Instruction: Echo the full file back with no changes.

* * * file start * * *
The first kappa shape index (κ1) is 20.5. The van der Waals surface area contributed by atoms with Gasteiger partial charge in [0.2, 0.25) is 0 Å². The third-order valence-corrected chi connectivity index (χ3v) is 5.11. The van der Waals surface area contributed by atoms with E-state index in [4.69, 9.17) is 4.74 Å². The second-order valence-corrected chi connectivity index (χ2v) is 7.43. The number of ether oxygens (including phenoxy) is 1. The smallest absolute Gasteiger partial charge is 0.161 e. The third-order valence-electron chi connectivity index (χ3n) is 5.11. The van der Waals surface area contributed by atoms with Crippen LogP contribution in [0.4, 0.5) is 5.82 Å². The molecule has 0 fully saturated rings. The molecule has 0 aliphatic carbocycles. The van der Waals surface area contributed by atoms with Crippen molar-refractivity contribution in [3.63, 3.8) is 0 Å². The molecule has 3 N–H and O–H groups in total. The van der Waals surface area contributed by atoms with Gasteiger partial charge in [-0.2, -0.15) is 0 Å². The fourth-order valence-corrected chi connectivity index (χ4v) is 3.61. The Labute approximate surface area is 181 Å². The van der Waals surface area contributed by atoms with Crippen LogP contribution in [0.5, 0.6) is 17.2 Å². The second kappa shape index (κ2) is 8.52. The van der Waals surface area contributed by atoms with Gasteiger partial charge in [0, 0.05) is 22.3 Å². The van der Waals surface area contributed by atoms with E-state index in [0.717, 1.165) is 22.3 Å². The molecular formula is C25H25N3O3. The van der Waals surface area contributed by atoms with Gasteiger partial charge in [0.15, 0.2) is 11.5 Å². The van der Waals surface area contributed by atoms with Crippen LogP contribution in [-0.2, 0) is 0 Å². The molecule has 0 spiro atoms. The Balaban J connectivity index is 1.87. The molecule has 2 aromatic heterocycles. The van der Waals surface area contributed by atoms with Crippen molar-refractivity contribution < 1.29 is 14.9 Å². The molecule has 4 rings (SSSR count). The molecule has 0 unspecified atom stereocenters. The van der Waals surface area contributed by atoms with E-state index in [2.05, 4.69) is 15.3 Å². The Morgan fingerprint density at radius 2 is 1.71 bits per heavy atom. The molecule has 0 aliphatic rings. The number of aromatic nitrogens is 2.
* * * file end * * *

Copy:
The first kappa shape index (κ1) is 20.5. The van der Waals surface area contributed by atoms with Gasteiger partial charge in [0.2, 0.25) is 0 Å². The third-order valence-corrected chi connectivity index (χ3v) is 5.11. The van der Waals surface area contributed by atoms with E-state index in [4.69, 9.17) is 4.74 Å². The second-order valence-corrected chi connectivity index (χ2v) is 7.43. The number of ether oxygens (including phenoxy) is 1. The smallest absolute Gasteiger partial charge is 0.161 e. The third-order valence-electron chi connectivity index (χ3n) is 5.11. The van der Waals surface area contributed by atoms with Crippen LogP contribution in [0.4, 0.5) is 5.82 Å². The molecule has 0 fully saturated rings. The molecule has 0 aliphatic carbocycles. The van der Waals surface area contributed by atoms with Crippen molar-refractivity contribution in [3.63, 3.8) is 0 Å². The molecule has 3 N–H and O–H groups in total. The van der Waals surface area contributed by atoms with Gasteiger partial charge in [-0.2, -0.15) is 0 Å². The fourth-order valence-corrected chi connectivity index (χ4v) is 3.61. The Labute approximate surface area is 181 Å². The van der Waals surface area contributed by atoms with Crippen LogP contribution in [0.5, 0.6) is 17.2 Å². The second kappa shape index (κ2) is 8.52. The van der Waals surface area contributed by atoms with Gasteiger partial charge in [0, 0.05) is 22.3 Å². The van der Waals surface area contributed by atoms with E-state index in [0.717, 1.165) is 22.3 Å². The molecular formula is C25H25N3O3. The van der Waals surface area contributed by atoms with Gasteiger partial charge in [0.15, 0.2) is 11.5 Å². The van der Waals surface area contributed by atoms with Crippen LogP contribution in [-0.2, 0) is 0 Å². The molecule has 0 spiro atoms. The Balaban J connectivity index is 1.87. The molecule has 2 aromatic heterocycles. The van der Waals surface area contributed by atoms with Crippen molar-refractivity contribution < 1.29 is 14.9 Å². The molecule has 4 rings (SSSR count). The molecule has 0 unspecified atom stereocenters. The van der Waals surface area contributed by atoms with E-state index in [2.05, 4.69) is 15.3 Å². The Morgan fingerprint density at radius 2 is 1.71 bits per heavy atom. The molecule has 0 aliphatic rings. The number of aromatic nitrogens is 2.